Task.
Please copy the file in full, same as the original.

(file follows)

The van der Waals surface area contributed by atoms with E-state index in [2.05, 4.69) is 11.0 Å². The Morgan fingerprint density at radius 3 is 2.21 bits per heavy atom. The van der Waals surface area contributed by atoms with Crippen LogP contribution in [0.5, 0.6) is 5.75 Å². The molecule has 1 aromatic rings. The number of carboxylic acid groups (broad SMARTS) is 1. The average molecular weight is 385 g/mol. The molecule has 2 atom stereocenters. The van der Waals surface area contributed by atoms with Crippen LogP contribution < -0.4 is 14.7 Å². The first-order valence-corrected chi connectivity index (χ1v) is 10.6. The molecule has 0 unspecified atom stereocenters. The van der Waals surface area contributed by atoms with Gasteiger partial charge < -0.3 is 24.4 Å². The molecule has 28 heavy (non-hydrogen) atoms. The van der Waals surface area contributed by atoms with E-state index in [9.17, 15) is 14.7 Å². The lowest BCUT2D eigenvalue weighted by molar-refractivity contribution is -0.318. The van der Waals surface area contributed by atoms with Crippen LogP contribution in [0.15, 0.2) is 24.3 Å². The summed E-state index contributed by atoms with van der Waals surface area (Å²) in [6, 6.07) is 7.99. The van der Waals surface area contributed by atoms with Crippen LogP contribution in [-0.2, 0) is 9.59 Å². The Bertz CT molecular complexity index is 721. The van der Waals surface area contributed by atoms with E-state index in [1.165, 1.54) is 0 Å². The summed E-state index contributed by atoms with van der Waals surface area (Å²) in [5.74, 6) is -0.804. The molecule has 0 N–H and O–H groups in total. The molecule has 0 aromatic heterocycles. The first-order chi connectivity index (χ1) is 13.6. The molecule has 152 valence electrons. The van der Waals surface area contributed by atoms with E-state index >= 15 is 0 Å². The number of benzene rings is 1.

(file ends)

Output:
The van der Waals surface area contributed by atoms with E-state index in [2.05, 4.69) is 11.0 Å². The Morgan fingerprint density at radius 3 is 2.21 bits per heavy atom. The van der Waals surface area contributed by atoms with Crippen LogP contribution in [0.5, 0.6) is 5.75 Å². The molecule has 1 aromatic rings. The number of carboxylic acid groups (broad SMARTS) is 1. The average molecular weight is 385 g/mol. The molecule has 2 atom stereocenters. The van der Waals surface area contributed by atoms with Crippen LogP contribution < -0.4 is 14.7 Å². The first-order valence-corrected chi connectivity index (χ1v) is 10.6. The molecule has 0 unspecified atom stereocenters. The van der Waals surface area contributed by atoms with Gasteiger partial charge < -0.3 is 24.4 Å². The molecule has 28 heavy (non-hydrogen) atoms. The van der Waals surface area contributed by atoms with E-state index in [9.17, 15) is 14.7 Å². The lowest BCUT2D eigenvalue weighted by molar-refractivity contribution is -0.318. The van der Waals surface area contributed by atoms with Crippen LogP contribution in [0.15, 0.2) is 24.3 Å². The summed E-state index contributed by atoms with van der Waals surface area (Å²) in [6, 6.07) is 7.99. The van der Waals surface area contributed by atoms with Crippen LogP contribution in [-0.2, 0) is 9.59 Å². The Bertz CT molecular complexity index is 721. The van der Waals surface area contributed by atoms with E-state index in [1.165, 1.54) is 0 Å². The summed E-state index contributed by atoms with van der Waals surface area (Å²) in [5.74, 6) is -0.804. The molecule has 0 N–H and O–H groups in total. The molecule has 0 aromatic heterocycles. The first-order chi connectivity index (χ1) is 13.6. The molecule has 152 valence electrons. The van der Waals surface area contributed by atoms with E-state index >= 15 is 0 Å². The number of benzene rings is 1.